13/01/2017 - 15:19

Speed racers turn to crowdfunding in tax fight

13/01/2017 - 15:19

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A Perth team hoping to break a land speed world record has turned to crowdfunding to raise $50,000 to avoid a potential liquidation caused by a fight with the Australian Taxation Office, and is 20 per cent of the way to its target.

Aussie Invader hopes the vehicle will hit the 1,000 mile per hour mark.

A Perth team hoping to break a land speed world record has turned to crowdfunding to raise $50,000 to avoid a potential liquidation caused by a fight with the Australian Taxation Office, and is 20 per cent of the way to its target.

Aussie Invader (incorporated as Landspeed Invader) hit a major speed bump in November when the tax office called in liquidators to chase $200,000 it said the company had erroneously received as a research and development tax credit, including interest.

With the vast majority of that cash now tied up in a specialised vehicle designed to break the record, the team, which is led by perennial speed racing player Rosco McGlashan, turned to crowdfunding.

About $7,700 has been raised through an account on crowdfunding site Gofundme, while further money flowed via a donation page on the company’s website.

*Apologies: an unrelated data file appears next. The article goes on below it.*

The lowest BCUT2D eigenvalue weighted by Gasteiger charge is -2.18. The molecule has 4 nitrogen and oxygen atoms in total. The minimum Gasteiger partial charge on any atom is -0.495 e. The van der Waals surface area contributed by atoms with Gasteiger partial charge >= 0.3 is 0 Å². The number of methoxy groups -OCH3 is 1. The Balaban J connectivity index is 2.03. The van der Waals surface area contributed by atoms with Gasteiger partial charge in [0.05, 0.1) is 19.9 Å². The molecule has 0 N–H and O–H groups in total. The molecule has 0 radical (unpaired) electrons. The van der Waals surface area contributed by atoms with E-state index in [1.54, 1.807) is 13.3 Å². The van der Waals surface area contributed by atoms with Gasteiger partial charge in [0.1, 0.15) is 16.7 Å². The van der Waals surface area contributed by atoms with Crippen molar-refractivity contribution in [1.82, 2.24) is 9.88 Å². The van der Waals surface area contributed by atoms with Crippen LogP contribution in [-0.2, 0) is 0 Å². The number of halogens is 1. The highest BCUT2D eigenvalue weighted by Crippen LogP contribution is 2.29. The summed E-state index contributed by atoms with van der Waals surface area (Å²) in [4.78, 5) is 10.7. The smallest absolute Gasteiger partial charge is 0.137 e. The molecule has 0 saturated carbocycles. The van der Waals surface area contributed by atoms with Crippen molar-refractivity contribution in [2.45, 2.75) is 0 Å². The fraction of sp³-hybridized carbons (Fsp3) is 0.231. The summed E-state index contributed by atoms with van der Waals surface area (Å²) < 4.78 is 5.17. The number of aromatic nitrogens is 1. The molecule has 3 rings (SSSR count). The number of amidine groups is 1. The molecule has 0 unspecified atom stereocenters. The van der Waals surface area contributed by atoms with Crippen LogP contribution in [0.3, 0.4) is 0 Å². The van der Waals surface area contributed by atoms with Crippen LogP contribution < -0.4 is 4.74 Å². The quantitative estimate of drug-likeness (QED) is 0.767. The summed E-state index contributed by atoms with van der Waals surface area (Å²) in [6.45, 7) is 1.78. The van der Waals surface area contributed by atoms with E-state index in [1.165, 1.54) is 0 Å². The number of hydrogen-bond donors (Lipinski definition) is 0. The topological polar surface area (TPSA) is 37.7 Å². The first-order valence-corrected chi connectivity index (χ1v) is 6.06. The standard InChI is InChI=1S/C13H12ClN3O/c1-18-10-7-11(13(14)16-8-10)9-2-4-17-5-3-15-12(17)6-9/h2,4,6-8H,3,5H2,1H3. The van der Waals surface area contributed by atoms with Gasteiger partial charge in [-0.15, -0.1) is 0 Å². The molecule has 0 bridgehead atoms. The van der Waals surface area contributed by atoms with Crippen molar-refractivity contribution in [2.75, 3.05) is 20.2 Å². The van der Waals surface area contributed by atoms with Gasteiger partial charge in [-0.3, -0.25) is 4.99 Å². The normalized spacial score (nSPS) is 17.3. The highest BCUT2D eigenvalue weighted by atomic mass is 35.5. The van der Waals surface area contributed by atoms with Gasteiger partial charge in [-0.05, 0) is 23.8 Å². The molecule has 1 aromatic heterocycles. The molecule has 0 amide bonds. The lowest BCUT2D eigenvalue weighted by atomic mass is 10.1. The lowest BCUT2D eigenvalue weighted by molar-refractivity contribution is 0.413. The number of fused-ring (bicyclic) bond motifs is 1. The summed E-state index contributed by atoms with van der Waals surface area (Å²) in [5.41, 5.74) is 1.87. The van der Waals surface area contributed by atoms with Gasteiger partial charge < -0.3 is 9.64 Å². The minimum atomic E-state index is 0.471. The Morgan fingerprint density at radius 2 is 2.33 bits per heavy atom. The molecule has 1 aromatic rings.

So far it has raised more than $10,000 of a $50,000 target in about a month, with nearly 100 people having donated through Gofundme.

Project promotion manager Mark Read told Business News said the team had only begun marketing the campaign around a week ago.

“Crowdfunding is ideally suited to this type of appeal and with its links to social media you can tap into like-minded supporters very easily and they can share with their friends and colleagues meaning the message/appeal gets out there very quickly and spreads fast,” he said.

“We are looking to raise about $50,000 to allow us to fight this decision and to have some cash to talk to the liquidator if appropriate.”

He said he hoped that Aussie Invader could find longer term sponsorship to help strengthen the project’s finances.

It comes after a long battle over the credit for the company, which claims it received the credit over two years.

But that was later reversed following an ATO audit, creating a year-long dispute.

If the company does overcome the tax barrier, there's one more they'll need to cross to achieve their dream -  the world land speed record of 763 miles per hour,  

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